Schools in Scotland are breaking the law by failing to provide alternative education for more than 90 per cent of excluded pupils, according to official figures.
The 1980 Education (Scotland) Act and the Standards in Scotland's Schools Act 2000 place a duty on local authorities to educate excluded pupils. The Scottish Executive's own guidelines on exclusions state this duty "arises immediately and must be discharged without undue delay".
But data provided by the Executive last week revealed that schools in Dundee, Angus, Clackmannanshire, East Renfrewshire, Falkirk, Moray, Orkney, Perth and Kinross, Shetland, South Ayrshire, Stirling and West Dunbartonshire have made little or no alternative provision.
One of the best-performing authorities, Fife, made provision on only 36 per cent of occasions.
Exclusions in Scotland are mainly temporary. In the year 2003-04, half of these lasted four to 10 days, and 5 per cent (1,958 cases) were of two weeks or more.
In only 8 per cent of a total of 38,743 temporary exclusions was some form of education provided, the figures reveal.
A new report on exclusions due out later this month is expected to show a slight rise (0.97 per cent) in temporary exclusions, adding to a 7 per cent increase in the previous year, following the removal, in 2003, of government targets designed to cut exclusions.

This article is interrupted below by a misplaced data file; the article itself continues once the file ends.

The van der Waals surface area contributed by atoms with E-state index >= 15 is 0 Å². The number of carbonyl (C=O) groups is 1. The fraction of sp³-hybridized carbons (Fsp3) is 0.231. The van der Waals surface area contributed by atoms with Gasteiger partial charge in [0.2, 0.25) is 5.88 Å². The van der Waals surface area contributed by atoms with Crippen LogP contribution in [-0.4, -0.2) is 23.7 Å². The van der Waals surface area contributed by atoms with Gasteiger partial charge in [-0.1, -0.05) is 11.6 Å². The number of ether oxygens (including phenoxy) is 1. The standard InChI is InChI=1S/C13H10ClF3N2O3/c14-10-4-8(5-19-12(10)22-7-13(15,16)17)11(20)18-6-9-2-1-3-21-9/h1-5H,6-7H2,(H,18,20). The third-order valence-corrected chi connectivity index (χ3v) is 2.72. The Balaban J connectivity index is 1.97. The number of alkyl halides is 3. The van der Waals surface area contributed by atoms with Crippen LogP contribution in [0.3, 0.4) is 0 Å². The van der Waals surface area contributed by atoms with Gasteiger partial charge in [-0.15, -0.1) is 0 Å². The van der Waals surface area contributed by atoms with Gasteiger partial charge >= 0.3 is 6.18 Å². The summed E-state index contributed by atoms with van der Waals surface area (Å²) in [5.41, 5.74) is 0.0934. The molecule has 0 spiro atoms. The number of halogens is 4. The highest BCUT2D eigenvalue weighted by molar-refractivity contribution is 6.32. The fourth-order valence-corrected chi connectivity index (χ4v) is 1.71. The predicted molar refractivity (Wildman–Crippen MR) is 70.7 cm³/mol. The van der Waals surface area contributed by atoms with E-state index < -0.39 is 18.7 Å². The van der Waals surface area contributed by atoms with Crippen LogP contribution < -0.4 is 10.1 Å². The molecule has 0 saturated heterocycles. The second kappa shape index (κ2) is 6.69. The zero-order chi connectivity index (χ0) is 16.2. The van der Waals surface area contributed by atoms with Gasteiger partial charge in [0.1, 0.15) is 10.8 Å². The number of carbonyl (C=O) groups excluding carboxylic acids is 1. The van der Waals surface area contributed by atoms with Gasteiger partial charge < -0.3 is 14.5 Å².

The Scottish Parent Teacher Council says it is being contacted by parents who are often at work so their children are being left home alone or are on the streets. "They are getting no education at all and that is not going to solve anything," Judith Gillespie, its development manager, says.
Kathleen Marshall, Scotland's Commissioner for Children and Young People, points out that they have a right to education, both under international and Scottish law. "That right remains even when they have been excluded from school," she added.
Since a third of these pupils have been excluded on more than one occasion, Professor Marshall warned: "The cumulative effect of deprivation of education on these pupils could be significant."
Executive guidance insists schools send work to pupils' homes immediately.
But George Haggarty, president of the Headteachers' Association of Scotland, said this was difficult to deliver. He said: "Schools are not funded to provide a staffing element for this. And these children will only do work if they are under the supervision of teachers."
The Executive does give schools a maximum of 10 days to implement its guidance. But Iain Nisbet, head of Govan Law Centre's education law unit, noted that headteachers have interpreted this to mean they need do nothing in the first 10 days.
Mr Nisbet added: "This is not only unlawful - it is counterproductive.
These children are already not engaging properly in school work. The position will be even worse when they return from a period of exclusion."
The Executive has, since 1999, given local authorities more than pound;104 million to fund measures designed to improve discipline and find alternatives to exclusion.
But Lindsay Roy, immediate past president of the secondary heads'
association, said that, although there were several initiatives to prevent exclusions, "we are not aware of any funding coming to schools to support youngsters while they are excluded".
David Eaglesham, general secretary of the Scottish Secondary Teachers'
Association, took an uncompromising view.
"Regardless of what lawyers say, unruly pupils have forfeited their right to education. Like disruptive passengers on an airline, they have to be dumped. Exclusion is a penalty sanction. We need to be hard-nosed about the situation. Kids understand that," he said.